A vintage commercial runs through my mind and I laugh. Miracles can happen. They’ll happen for you. Publisher’s Clearing House…making dreams come true. Laughter continues until I realize a shift within me. Miracles and dreams feel ethereal. A little beyond my reach. Beyond my reality.
This has not always been true for me. Eleven years ago, this month, The Rosenberg Sky Room, located just outside of downtown San Antonio, was the setting for one of the most memorable days of my life. The University was preparing to celebrate their Quasquicentennial and a night in China was the backdrop for the decor. Red fabric was draped from the ceiling while white paper lanterns added enchanting lighting.
Breathtaking views of the city and the grand Texas sky provided the landscape for the evening. Inside the ballroom, tables were adorned with floor length cloths in black and white while towering glass vases filled with large twigs and calla lilies provided the most elegant centerpieces.
When the event planner called to let us know that there would not be enough time to flip the room from the decor of Friday night, to the decor for Saturday, and we would need to either work with their decorations or choose another location I had to quickly decide what mattered most.
Looking at the website for the Sky Room today, the room is described as the place where “we encourage our clients to dream big. Celebrate your wedding day along with your loved ones, while enjoying incomparable views of San Antonio’s distinctive skyline. The Rosenberg Sky Room; this is where your story begins.”
Our story. The one where two become one.
The decision was made to stay with the place. Intentionality, creativity, and love filled every space of the room and spilled out into the foyer. The Sky Room became our place for the night and it was enchanting.
Just inside the ballroom, stood my favorite decoration, an enormous ice sculpture in the form of a glass slipper. Extravagant, yes. Excessive, probably. Minimalist, absolutely not. Necessary, I believe so. Etched underneath the glass slipper were the words that my heart wanted to share, “Dreams come true”.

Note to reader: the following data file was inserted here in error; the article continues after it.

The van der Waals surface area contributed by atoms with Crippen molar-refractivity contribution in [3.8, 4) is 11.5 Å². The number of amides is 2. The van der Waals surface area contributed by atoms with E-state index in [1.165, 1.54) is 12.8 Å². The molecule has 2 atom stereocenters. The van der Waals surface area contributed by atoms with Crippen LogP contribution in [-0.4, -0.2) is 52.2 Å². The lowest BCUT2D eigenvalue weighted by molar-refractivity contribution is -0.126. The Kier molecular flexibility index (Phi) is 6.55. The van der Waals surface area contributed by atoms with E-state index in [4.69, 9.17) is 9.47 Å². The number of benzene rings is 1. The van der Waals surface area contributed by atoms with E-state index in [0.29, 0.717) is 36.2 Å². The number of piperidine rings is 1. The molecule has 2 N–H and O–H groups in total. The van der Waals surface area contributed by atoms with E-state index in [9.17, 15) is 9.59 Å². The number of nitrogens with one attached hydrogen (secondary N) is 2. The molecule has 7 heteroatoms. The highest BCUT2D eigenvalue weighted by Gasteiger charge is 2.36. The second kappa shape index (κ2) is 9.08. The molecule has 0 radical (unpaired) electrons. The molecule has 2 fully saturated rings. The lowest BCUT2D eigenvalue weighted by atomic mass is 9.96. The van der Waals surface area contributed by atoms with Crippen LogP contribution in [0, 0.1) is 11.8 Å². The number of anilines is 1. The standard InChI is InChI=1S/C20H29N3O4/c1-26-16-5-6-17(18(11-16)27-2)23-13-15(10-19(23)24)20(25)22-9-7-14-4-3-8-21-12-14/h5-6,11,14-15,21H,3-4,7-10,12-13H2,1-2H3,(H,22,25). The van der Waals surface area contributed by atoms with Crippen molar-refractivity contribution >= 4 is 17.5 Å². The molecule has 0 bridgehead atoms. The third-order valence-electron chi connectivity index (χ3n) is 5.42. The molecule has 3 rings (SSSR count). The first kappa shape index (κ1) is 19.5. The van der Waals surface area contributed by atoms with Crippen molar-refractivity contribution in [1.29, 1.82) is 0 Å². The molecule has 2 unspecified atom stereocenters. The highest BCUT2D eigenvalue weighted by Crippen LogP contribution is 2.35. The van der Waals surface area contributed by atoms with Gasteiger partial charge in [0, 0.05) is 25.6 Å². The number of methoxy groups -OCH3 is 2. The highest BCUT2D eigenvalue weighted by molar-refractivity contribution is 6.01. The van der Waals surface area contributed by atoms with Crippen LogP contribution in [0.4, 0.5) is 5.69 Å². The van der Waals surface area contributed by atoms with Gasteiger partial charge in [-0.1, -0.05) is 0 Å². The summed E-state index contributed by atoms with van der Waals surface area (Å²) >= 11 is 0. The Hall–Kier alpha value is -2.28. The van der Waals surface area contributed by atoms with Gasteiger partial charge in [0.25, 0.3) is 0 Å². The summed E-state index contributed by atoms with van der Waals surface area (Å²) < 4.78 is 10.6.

This man, those dreams. Together at last. Two broken people, joined together in love. Years of pain and disappointment washed away by gratitude and hope. All of it was lovely and beautiful and worthy of celebration. I held those words close to my heart as I looked around the room filled with the faces of all those I held dear and I believed for myself, dreams really do come true.
That glorious day, our beginning, was also the commencement of our breaking together.
In our becoming, we have been falling apart.
Somehow, over time, our hearts have changed, we have changed.
I have said and done things to the man of my dreams that I never imagined would be possible. I have become complacent in my love for him and allowed tension and stress to disconnect my heart and my body from him. In the chaos of raising a family, I have lost sight of love that I hold in the deepest parts of my being for the man that God has given me to have and to hold. My heart has broken time and again as I’ve struggled to believe that this life I am living is the dream that I had in mind when I chose to proclaim those words eleven years ago.
Recently, I began reading Ann Voskamp’s The Broken Way. As she repeatedly asks the question, “how do you live with your one broken heart?”, my heart screams, YES! Exactly. She goes on to talk about how Eucharisteo, giving thanks, always precedes the miracle. “Thanksgiving precedes the miracle-the miracle of knowing all is enough. And how many times had I read it-how Jesus ‘took the seven loaves and the fish, and when he had given thanks, he broke them and gave them to the disciples, and they in turn to the people’? Eucharisteo-Jesus embracing and giving thanks for his not-enough, that preceded the miracle…The miracle happens in the breaking.”
The miracle happens in the breaking. In the breaking of bread, in communion is where the miracle happens. What in the world does this mean for me and for you?
She goes on to say, “Somehow…the miracle, the intimacy, of communion comes through brokenness.” My heart beats a little faster as my head swirls those words around. Again and again. Miracle. Intimacy. Communion. Brokenness. Suddenly, miracles and dreams begin to sound a bit earthly to me. My heart begins to ponder what this might mean as we navigate the reality of the day to day.
I might just be a believer after all, that miracles can happen.
Bethany Cabell is a Texas transplant, residing in Michigan with her husband and their two young boys. A lover of beauty, she lives life chasing after wide-open spaces: sharing her heart with others, in relationship with Jesus, and through music and photography. She tells her story here. &